My daughter’s health is great and I believe breastfeeding was the cause of this. It is rare for my daughter to get sick; she does not get as sick as other children in the winter. So I am thrilled that she does not have health issues.

Breastfeeding was comforting to my daughter. I know that when I breastfeed lily she was more relaxed and happy. Everyone in my life supported my decision for breastfeeding. I would have my mother Spanish remedies to increasing my milk supply. I think that having this support made a difference in the connection that I had with my daughter. Having people cheer you on about breastfeeding is great and makes you want to continue and make the experience last a little bit longer.

I weighed 150 lbs. when I gave birth. After I stopped breastfeeding I weighed 98. Losing this weight was bittersweet. It was bad because I wanted to gain more weight after birth, but the good thing is that my body looked great afterwards. I could not believe that breastfeeding could cause such a weight change.

I stopped breastfeeding because I was becoming too skinny, my daughter used my boobs for comfort, and my schedule did not work with breastfeeding. My daughter would want to stay on the breast all day. She would pull my shirt and position herself for it, would play and watch TV while still being on the breast. It was weird to have her do this. But even with those negatives I wanted to continue breastfeeding.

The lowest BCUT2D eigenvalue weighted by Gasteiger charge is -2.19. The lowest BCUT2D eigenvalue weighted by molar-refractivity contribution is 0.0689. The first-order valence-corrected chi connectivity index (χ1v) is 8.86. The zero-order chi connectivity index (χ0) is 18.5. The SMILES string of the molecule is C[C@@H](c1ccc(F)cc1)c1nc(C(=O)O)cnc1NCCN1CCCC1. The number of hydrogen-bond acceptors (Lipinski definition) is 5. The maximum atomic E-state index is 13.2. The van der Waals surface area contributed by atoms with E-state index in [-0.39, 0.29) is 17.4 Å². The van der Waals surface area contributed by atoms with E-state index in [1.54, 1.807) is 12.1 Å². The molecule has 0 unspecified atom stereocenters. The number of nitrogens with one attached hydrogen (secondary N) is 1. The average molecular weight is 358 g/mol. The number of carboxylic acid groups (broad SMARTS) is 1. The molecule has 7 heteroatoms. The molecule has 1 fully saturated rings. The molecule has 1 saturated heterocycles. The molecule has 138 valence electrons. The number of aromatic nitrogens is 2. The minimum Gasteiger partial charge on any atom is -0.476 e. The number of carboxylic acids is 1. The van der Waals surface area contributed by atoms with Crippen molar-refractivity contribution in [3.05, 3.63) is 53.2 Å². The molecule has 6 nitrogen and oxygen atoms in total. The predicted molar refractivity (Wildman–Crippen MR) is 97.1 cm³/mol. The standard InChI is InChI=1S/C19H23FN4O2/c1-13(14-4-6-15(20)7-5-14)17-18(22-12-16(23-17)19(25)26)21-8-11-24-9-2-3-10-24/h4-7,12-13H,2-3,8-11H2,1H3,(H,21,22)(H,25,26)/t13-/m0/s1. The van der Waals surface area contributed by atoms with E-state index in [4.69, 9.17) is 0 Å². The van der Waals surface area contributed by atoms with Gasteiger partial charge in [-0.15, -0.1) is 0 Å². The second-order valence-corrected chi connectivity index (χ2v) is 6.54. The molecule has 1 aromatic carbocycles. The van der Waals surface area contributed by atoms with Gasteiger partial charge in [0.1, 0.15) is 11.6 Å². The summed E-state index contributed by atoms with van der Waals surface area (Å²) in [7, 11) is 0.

It was empowering. I felt like any other mother out there. I did not feel just like a young mother, I felt like a powerful mom. Breastfeeding makes you feel powerful. That’s what I loved about it. I feel that my body was made to nurture a child. If I could go back in time, I would do it all over again to gain those emotions and awesome breastfeeding moments.

Tips on breastfeeding:

  • Always have that medical soothing for sore breast. It helps to apply it when the breast hurts. Helping to prevent sore breast.
  • Drink lots of fluid throughout the day. The more you drink the more your breast supply.
  • Remember what you eat and drink will influence what your child eats and drinks
  • Wear clothing that is easy to pull your breast out easily.
  • Turtle necks are a hassle when trying to breast feed
  • Breastfeeding bra are great but not necessarily needed.
  • Do not through away all your old bras, you may actually go back to the same cup.

Leave a comment below with your questions and tips!

And Then I Remember…

There are days when hiding in my closet is an option

There are days when pulling out my hair is an option

There are days when I can scream ’til my voice is no more

And then I remember I have the strength of two lions

That I’m not the same person I used to be

That bald may not be the look for me

That my closet doesn’t have a light and I really don’t like the dark

That I like talking

There are days when running is an option

There are days when crying is an option

And then I remember I have enough babies for that so turning into one may not be the best idea

That I’ll get one hell of a work out running and I’m sure I’ll get chased

Point is when the negative comes creeping just remember I do. 🙂

Getting Started on Your Anthology Submission